Three years after the release of her hit project “Hot Pink”, Doja Cat takes listeners on a journey to “Planet Her”, a world dominated by female empowerment, lust and luxury. The highly anticipated project was released on June 25, and the 14-track album packs a punch with infectious melodies and catchy rap verses. Doja’s success in building a dynamic soundscape comes at the expense of lyricism, resulting in rambling and flat lyrics.
Doja Cat’s rise to fame may have been sporadic and exponential, but in reality, his presence in the music industry has spanned several years. Doja’s “memeable” track “MOOO! First propelled her into the limelight. Her second album, “Hot Pink,“ only took off when several of its runways exploded on TikTok. From “Say So” to “Streets” it was nearly impossible to ignore Doja in 2020. However, with a few standout tracks, “Hot Pink” has only scratched the surface of Doja’s untapped talent.
The singles of “Planet Her”, “Kiss Me More” and “Need to Know” are on two completely different musically, showcasing Doja’s versatility as an artist. “Kiss Me More”, a flirtatious track with cheeky lyrics and groovy guitar chords accompanied by an unexpected feature from R&B Princess SZA, is a refreshing summer track. The synths and dreamlike vocals are reminiscent of “Hot Pink”, which plays with elements of 70s pop music. “Kiss Me More” serves as the perfect bridge between the two projects, lyrically dipping into “Planet Her” while melodically recalling “Hot Pink”.
“Need To Know”, on the other hand, is a futuristic rap song that feels more modern with thrilling 808s and cosmic instrumentals. Doja leans into his classic rap voice, adding his signature flair to the racy verses and vocalizing throughout the chorus. Her scorching pun is the highlight of the track, reminiscent of her explosive anthem “Cyber Sex” from “Hot Pink”. With lyrics like “Clink with the drink, Gimme a Sip / Tell me what’s your kink, give me the dick”, she continues to explore feelings of sexuality and passion the Doja way.
A handful of tracks from “Planet Her” particularly exude personality and charisma, the same energy that made “Hot Pink” such a success. If Doja was developing her own style in “Hot Pink,” “she found her sound in“ Planet Her. ”Almost all the risks Doja takes pay off, as in“ Get Into It (Yuh) ”, where she channels her inner mumble rapper, or in “Woman”, where Doja successfully tackles an Afrobeat-influenced instrumental. These artistic endeavors make “Planet Her” more exciting compared to her previous works. confined by the pressures to make number one tubes and now expresses all facets of its imaginative integrity.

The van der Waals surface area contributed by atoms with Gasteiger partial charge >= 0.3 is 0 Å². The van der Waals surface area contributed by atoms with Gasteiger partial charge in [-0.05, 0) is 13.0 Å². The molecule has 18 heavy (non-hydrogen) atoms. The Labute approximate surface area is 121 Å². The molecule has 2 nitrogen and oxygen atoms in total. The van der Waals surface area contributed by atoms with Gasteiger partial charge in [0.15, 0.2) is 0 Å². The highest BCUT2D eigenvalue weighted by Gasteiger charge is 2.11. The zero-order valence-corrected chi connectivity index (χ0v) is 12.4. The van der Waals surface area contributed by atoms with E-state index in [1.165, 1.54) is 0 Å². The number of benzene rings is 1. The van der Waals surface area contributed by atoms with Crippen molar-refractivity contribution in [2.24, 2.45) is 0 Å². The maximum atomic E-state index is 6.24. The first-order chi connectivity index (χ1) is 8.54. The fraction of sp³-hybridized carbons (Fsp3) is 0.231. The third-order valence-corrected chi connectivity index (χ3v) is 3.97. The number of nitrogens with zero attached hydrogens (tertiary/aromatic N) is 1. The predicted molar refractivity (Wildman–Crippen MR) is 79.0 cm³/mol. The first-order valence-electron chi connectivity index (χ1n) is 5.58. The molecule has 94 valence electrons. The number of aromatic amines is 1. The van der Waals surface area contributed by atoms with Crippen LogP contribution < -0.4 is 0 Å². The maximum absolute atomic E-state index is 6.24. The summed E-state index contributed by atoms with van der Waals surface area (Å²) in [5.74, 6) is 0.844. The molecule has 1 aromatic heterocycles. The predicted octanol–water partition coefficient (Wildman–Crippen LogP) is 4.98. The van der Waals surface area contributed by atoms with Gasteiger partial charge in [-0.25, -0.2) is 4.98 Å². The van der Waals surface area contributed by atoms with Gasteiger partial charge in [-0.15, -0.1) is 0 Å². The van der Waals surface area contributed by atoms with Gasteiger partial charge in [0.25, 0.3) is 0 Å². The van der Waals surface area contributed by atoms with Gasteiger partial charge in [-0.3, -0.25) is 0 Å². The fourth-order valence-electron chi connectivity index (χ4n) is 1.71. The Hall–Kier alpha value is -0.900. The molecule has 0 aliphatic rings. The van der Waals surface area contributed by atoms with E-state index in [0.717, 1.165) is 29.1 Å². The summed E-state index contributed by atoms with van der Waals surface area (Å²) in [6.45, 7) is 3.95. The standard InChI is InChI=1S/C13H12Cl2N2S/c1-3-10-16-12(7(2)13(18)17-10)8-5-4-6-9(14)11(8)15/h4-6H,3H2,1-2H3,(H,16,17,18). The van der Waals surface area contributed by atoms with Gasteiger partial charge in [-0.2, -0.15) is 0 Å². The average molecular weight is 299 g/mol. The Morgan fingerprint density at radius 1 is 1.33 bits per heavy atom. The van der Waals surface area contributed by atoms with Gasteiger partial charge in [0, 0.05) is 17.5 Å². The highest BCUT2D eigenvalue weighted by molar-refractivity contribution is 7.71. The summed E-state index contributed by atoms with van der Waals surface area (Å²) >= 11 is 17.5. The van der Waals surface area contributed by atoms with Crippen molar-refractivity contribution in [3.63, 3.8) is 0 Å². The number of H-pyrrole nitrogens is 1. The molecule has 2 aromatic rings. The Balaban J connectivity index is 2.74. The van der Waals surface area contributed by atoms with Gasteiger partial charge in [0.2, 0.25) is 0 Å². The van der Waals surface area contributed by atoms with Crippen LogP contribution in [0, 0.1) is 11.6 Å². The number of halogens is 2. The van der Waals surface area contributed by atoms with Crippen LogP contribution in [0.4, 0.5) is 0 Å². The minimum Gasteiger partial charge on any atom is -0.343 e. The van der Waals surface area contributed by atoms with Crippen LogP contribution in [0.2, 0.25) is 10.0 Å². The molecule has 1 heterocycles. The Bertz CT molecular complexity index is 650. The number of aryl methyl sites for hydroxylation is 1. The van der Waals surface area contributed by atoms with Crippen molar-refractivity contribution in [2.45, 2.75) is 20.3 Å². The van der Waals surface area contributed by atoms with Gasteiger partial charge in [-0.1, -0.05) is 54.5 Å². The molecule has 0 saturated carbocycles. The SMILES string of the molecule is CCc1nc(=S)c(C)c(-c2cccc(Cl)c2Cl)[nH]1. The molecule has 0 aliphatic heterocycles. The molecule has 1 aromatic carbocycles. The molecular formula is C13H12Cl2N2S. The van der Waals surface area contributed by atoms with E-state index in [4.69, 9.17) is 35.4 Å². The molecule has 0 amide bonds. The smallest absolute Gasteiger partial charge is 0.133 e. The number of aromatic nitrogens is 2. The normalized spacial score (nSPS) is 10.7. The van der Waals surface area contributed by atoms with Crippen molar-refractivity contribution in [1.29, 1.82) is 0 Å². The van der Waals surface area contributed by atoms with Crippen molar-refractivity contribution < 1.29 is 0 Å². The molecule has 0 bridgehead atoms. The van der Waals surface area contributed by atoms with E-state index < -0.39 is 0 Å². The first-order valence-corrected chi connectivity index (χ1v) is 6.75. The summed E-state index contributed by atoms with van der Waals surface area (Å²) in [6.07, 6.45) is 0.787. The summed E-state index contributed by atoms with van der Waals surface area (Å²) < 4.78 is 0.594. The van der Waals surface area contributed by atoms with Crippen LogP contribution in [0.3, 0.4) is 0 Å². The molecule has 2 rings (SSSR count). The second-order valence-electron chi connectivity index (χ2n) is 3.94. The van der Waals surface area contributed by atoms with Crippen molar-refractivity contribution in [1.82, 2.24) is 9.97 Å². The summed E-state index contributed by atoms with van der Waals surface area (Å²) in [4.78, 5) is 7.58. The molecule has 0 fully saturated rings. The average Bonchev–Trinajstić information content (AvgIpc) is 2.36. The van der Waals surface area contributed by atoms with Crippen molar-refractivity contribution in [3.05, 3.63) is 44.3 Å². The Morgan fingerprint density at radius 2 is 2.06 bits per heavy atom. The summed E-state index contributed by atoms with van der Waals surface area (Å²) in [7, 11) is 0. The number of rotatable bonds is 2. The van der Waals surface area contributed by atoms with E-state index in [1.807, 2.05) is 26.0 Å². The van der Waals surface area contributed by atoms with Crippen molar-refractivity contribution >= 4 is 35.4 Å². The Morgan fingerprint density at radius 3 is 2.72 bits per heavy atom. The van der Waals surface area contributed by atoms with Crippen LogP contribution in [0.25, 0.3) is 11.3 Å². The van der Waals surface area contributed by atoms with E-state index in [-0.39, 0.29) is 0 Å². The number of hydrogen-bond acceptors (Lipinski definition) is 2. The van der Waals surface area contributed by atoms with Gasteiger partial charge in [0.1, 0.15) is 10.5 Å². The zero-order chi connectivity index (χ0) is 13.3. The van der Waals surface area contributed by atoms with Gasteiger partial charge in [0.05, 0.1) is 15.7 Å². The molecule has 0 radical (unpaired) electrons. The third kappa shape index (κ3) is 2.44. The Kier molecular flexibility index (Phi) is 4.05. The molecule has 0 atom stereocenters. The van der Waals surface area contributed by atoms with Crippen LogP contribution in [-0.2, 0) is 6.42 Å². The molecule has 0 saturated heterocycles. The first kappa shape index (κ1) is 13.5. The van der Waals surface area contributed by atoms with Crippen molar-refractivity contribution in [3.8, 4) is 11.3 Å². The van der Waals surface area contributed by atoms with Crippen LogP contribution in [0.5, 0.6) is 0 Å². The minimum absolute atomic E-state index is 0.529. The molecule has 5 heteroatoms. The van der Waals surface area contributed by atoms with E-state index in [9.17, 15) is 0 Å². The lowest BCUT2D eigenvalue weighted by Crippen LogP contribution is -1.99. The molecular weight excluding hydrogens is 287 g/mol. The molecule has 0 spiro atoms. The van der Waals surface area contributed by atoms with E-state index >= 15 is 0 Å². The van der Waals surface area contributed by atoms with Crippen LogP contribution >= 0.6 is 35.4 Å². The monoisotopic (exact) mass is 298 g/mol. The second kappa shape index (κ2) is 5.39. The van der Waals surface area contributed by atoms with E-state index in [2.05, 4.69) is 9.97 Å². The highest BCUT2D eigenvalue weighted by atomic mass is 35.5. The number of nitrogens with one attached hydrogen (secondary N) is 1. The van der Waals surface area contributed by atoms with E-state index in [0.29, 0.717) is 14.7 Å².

After the success of “Say So”, Doja’s team pushed her to develop hits. From several remixes of “Say So”, including the number one hit version with Nicki Minaj, to countless performances at awards shows, Doja continually pushed “Say So” in the hope of repeat success. The artist even expressed his own frustrations with his team on Twitter, saying “I’m tired of saying that too yall.” However, with “Planet Her,” Doja seems to be in a much better place.
“I think it’s important for me not to put that pressure on myself or it will eat me alive. If I can just be myself, that’s probably the best thing for me, ”she said in an interview with Billboard.
Unfortunately, not all of its creative risks materialize, especially with “Imagine”. Doja tries to paint a picture of the grandiose world in which she lives, where she “saucines” with [her] thousands on an island. Seems like Doja doesn’t even have much to say on the subject, other than leading an unimaginably luxurious life, resulting in a track lacking lyrical expressiveness. The monotonous chorus, tense use of preset, and convoluted verses make this a bombastic song that fails to encapsulate flex culture in the same way its counterpart Ariana Grande did with the hit “7 Rings” . Although Doja is known for her lively and ironic world-playing, lyrics like “Thick as fuck but all I eat is salad” make it hard to take the song or its feeling of opulence seriously.
Although it creates cohesion through unique production and instrumental choices, “Planet Her” ends up falling flat lyrically when viewed as a full body of works. Instead of creating an immersive world as the album title suggests, the tracklist looks like a mishmash of themes that are pieced together to create “Planet Her”. From top to bottom, Doja struggles to tell a cohesive story. Random moments of sadness are sprinkled towards the end of the album, perhaps in an attempt to create depth. For example, “Alone” loses all of its weight when followed by “Kiss Me More”, which expresses the completely opposite feeling. Especially in light of how the first two tracks “Woman” and “Naked” work together with similar themes of femininity and sexual empowerment, it is disappointing to see the consistency of the album slowly fade away. end.
In “Planet Her”, Doja learns to look into her quirks and strengths, building on the foundations she built in “Hot Pink”. The natural evolution of his past projects is what makes this new album so simple. In “Planet Her”, Doja finally begins to trust her artistic intuition and takes creative liberties. Hopefully, as Doja continues her journey as a musician, she begins to focus on her lyricism to accompany her quirky new sounds and idiosyncratic aesthetic.